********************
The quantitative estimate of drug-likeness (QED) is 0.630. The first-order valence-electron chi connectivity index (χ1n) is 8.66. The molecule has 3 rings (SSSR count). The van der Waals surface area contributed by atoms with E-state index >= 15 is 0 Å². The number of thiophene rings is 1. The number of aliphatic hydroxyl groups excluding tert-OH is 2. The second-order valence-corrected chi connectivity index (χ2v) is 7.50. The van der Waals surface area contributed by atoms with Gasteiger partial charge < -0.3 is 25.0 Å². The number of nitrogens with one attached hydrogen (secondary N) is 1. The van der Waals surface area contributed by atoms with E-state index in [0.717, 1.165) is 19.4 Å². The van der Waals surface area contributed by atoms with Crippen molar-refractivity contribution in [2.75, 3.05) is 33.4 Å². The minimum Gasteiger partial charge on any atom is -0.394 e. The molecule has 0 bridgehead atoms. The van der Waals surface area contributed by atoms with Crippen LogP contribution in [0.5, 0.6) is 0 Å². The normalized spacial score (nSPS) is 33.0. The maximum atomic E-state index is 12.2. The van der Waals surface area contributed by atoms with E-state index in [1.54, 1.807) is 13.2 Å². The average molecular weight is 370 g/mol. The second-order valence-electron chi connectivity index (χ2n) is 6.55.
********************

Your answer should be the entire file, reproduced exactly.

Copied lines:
The quantitative estimate of drug-likeness (QED) is 0.630. The first-order valence-electron chi connectivity index (χ1n) is 8.66. The molecule has 3 rings (SSSR count). The van der Waals surface area contributed by atoms with E-state index >= 15 is 0 Å². The number of thiophene rings is 1. The number of aliphatic hydroxyl groups excluding tert-OH is 2. The second-order valence-corrected chi connectivity index (χ2v) is 7.50. The van der Waals surface area contributed by atoms with Gasteiger partial charge < -0.3 is 25.0 Å². The number of nitrogens with one attached hydrogen (secondary N) is 1. The van der Waals surface area contributed by atoms with E-state index in [0.717, 1.165) is 19.4 Å². The van der Waals surface area contributed by atoms with Crippen molar-refractivity contribution in [2.75, 3.05) is 33.4 Å². The minimum Gasteiger partial charge on any atom is -0.394 e. The molecule has 0 bridgehead atoms. The van der Waals surface area contributed by atoms with Crippen LogP contribution in [0.5, 0.6) is 0 Å². The normalized spacial score (nSPS) is 33.0. The maximum atomic E-state index is 12.2. The van der Waals surface area contributed by atoms with E-state index in [1.54, 1.807) is 13.2 Å². The average molecular weight is 370 g/mol. The second-order valence-electron chi connectivity index (χ2n) is 6.55.